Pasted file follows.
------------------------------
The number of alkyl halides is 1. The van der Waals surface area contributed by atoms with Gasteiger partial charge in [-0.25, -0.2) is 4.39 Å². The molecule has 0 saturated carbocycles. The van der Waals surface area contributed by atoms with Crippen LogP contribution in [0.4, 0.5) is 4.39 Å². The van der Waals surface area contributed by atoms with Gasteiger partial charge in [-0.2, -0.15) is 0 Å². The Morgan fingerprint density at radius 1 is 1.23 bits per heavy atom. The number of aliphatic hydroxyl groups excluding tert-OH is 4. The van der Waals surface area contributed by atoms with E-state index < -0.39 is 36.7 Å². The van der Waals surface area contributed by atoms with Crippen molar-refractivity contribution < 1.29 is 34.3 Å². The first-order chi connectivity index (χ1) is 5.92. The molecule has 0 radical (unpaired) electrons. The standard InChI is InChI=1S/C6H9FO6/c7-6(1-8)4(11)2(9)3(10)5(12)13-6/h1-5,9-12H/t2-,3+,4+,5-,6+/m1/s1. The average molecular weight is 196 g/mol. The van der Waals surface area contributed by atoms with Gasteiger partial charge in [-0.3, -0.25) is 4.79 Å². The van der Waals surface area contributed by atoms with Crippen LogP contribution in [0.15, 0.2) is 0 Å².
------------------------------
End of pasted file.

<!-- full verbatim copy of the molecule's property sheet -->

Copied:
The number of alkyl halides is 1. The van der Waals surface area contributed by atoms with Gasteiger partial charge in [-0.25, -0.2) is 4.39 Å². The molecule has 0 saturated carbocycles. The van der Waals surface area contributed by atoms with Crippen LogP contribution in [0.4, 0.5) is 4.39 Å². The van der Waals surface area contributed by atoms with Gasteiger partial charge in [-0.2, -0.15) is 0 Å². The Morgan fingerprint density at radius 1 is 1.23 bits per heavy atom. The number of aliphatic hydroxyl groups excluding tert-OH is 4. The van der Waals surface area contributed by atoms with E-state index < -0.39 is 36.7 Å². The van der Waals surface area contributed by atoms with Crippen molar-refractivity contribution < 1.29 is 34.3 Å². The first-order chi connectivity index (χ1) is 5.92. The molecule has 0 radical (unpaired) electrons. The standard InChI is InChI=1S/C6H9FO6/c7-6(1-8)4(11)2(9)3(10)5(12)13-6/h1-5,9-12H/t2-,3+,4+,5-,6+/m1/s1. The average molecular weight is 196 g/mol. The van der Waals surface area contributed by atoms with Gasteiger partial charge in [-0.3, -0.25) is 4.79 Å². The van der Waals surface area contributed by atoms with Crippen LogP contribution in [0.15, 0.2) is 0 Å².